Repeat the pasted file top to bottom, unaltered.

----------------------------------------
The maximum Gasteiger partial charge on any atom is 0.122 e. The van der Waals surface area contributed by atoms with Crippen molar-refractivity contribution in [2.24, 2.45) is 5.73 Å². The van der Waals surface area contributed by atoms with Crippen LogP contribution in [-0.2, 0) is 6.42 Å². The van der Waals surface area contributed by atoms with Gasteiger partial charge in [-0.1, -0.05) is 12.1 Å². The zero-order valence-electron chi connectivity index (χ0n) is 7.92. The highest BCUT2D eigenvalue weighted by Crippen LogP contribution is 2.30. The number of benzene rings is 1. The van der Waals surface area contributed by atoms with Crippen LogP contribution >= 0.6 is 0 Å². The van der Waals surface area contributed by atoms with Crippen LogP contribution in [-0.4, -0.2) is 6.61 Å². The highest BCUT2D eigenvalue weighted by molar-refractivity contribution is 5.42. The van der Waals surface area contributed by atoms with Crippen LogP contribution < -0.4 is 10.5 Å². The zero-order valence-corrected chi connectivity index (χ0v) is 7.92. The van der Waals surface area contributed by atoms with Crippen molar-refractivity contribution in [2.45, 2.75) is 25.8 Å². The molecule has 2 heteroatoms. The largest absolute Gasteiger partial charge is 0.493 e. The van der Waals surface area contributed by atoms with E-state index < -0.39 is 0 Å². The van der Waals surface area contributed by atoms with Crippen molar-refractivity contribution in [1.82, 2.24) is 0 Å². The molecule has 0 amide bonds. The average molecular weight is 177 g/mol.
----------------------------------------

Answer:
The maximum Gasteiger partial charge on any atom is 0.122 e. The van der Waals surface area contributed by atoms with Crippen molar-refractivity contribution in [2.24, 2.45) is 5.73 Å². The van der Waals surface area contributed by atoms with Crippen LogP contribution in [-0.2, 0) is 6.42 Å². The van der Waals surface area contributed by atoms with Gasteiger partial charge in [-0.1, -0.05) is 12.1 Å². The zero-order valence-electron chi connectivity index (χ0n) is 7.92. The highest BCUT2D eigenvalue weighted by Crippen LogP contribution is 2.30. The number of benzene rings is 1. The van der Waals surface area contributed by atoms with Crippen LogP contribution >= 0.6 is 0 Å². The van der Waals surface area contributed by atoms with Crippen LogP contribution in [-0.4, -0.2) is 6.61 Å². The highest BCUT2D eigenvalue weighted by molar-refractivity contribution is 5.42. The van der Waals surface area contributed by atoms with Crippen LogP contribution < -0.4 is 10.5 Å². The zero-order valence-corrected chi connectivity index (χ0v) is 7.92. The van der Waals surface area contributed by atoms with Crippen molar-refractivity contribution in [2.45, 2.75) is 25.8 Å². The molecule has 2 heteroatoms. The largest absolute Gasteiger partial charge is 0.493 e. The van der Waals surface area contributed by atoms with E-state index < -0.39 is 0 Å². The van der Waals surface area contributed by atoms with Crippen molar-refractivity contribution in [1.82, 2.24) is 0 Å². The molecule has 0 amide bonds. The average molecular weight is 177 g/mol.